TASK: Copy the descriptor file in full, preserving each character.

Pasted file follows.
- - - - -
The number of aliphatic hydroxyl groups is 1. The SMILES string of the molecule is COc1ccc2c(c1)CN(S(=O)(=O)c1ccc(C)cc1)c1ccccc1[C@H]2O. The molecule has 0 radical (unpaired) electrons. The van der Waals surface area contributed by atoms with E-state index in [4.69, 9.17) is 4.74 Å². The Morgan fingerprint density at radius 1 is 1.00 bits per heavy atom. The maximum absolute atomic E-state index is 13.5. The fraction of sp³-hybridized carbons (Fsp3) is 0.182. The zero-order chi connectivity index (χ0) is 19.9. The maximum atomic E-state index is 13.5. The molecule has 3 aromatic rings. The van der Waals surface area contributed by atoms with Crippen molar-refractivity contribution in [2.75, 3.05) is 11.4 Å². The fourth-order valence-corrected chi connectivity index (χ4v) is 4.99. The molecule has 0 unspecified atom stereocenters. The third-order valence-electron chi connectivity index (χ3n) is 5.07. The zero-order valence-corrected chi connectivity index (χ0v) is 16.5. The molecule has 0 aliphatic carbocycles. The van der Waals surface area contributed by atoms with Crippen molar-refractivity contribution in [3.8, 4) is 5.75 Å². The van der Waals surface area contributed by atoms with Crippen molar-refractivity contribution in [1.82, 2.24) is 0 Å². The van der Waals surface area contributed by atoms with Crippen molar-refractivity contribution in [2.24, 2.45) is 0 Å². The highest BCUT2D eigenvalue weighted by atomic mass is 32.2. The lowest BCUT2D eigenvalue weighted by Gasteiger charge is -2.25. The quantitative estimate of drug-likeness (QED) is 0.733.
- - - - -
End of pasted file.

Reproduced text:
The number of aliphatic hydroxyl groups is 1. The SMILES string of the molecule is COc1ccc2c(c1)CN(S(=O)(=O)c1ccc(C)cc1)c1ccccc1[C@H]2O. The molecule has 0 radical (unpaired) electrons. The van der Waals surface area contributed by atoms with E-state index in [4.69, 9.17) is 4.74 Å². The Morgan fingerprint density at radius 1 is 1.00 bits per heavy atom. The maximum absolute atomic E-state index is 13.5. The fraction of sp³-hybridized carbons (Fsp3) is 0.182. The zero-order chi connectivity index (χ0) is 19.9. The maximum atomic E-state index is 13.5. The molecule has 3 aromatic rings. The van der Waals surface area contributed by atoms with Crippen molar-refractivity contribution in [2.75, 3.05) is 11.4 Å². The fourth-order valence-corrected chi connectivity index (χ4v) is 4.99. The molecule has 0 unspecified atom stereocenters. The third-order valence-electron chi connectivity index (χ3n) is 5.07. The zero-order valence-corrected chi connectivity index (χ0v) is 16.5. The molecule has 0 aliphatic carbocycles. The van der Waals surface area contributed by atoms with Crippen molar-refractivity contribution in [3.8, 4) is 5.75 Å². The van der Waals surface area contributed by atoms with Crippen molar-refractivity contribution in [1.82, 2.24) is 0 Å². The van der Waals surface area contributed by atoms with Crippen molar-refractivity contribution in [2.24, 2.45) is 0 Å². The highest BCUT2D eigenvalue weighted by atomic mass is 32.2. The lowest BCUT2D eigenvalue weighted by Gasteiger charge is -2.25. The quantitative estimate of drug-likeness (QED) is 0.733.